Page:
But it is not a question of ascertaining, more or less, the conditions of a linear history of modernity: its phenomena of persistence, the recurring forms of the projects, the aspirations, and the parameters, nor a question of ascertaining whether modernity has turned at large once and for all, as Appadurai has already claimed. And even less of deconstructing the unitary image of the tradition of avant-garde art movements in the Twentieth century just when attempting to formulate a possible genealogy for the new area of politicization that is now beginning to open with the recent link between artistic practices and activist action. The general impression is that even questions of emancipation and the discussion of radical criticism that the contemporary aesthetic and artistic debate raises are no longer so "modern", and have, therefore, different references (the "many" rather than the "people", different participatory spaces (the "here and now" determined by the delegated space), different objectives (the end of Utopia) besides the numerous strategies put to work to achieve them.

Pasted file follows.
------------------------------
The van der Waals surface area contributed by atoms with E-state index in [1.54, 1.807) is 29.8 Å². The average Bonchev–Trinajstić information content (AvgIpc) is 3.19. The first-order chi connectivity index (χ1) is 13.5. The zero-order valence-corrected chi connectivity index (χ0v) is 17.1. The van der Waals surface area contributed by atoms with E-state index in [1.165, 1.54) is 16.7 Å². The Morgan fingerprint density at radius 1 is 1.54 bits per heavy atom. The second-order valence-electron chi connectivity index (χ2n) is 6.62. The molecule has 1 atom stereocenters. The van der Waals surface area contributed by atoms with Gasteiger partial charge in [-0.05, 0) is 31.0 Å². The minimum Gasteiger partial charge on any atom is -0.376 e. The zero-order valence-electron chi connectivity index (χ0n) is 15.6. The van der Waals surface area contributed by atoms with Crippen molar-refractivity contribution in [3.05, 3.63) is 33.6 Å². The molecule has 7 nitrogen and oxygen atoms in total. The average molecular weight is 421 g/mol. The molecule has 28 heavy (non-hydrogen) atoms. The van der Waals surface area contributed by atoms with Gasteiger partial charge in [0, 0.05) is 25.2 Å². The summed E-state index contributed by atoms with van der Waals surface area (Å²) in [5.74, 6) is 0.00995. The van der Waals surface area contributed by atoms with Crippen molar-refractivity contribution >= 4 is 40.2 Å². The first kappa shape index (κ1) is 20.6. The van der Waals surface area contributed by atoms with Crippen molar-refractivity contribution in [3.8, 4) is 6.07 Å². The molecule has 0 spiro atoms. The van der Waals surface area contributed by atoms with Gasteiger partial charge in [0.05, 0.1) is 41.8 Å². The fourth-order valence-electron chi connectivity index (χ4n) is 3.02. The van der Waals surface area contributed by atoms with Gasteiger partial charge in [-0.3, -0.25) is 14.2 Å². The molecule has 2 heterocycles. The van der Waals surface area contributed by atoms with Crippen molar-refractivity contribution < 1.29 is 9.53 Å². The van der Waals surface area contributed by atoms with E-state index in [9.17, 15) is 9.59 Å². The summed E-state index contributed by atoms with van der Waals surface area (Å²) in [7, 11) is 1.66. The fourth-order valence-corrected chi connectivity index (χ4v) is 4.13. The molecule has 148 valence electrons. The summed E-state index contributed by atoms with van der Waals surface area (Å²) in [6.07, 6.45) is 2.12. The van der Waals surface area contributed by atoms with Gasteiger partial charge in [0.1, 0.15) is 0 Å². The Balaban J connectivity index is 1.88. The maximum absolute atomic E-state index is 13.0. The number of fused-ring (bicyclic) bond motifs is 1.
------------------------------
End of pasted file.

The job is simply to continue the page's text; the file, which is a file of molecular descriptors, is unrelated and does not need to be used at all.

With the socialist frame lacking, and given, at this point, a totally transformed productive regime as the postfordist one, can the terms of the problem still be the same? Is there no visible difference between the demonstrations by the Art Workers' Coalition and the protests or escraches (exposure protests) of Colectivo etcetera? Between the strategy of Group Material's "The People's Choice" (1981) and that of "Wunscharchiv" (Archive of Desire, 1996) by the group Park Fiction. Between Hans Haacke's denuding of the "corporation culture" and Bureau d'Etudes's mapping of capitalism's hidden networks? Or between the presentation of xenophobia by Adrian Piper or by the Black Audio Film Collective?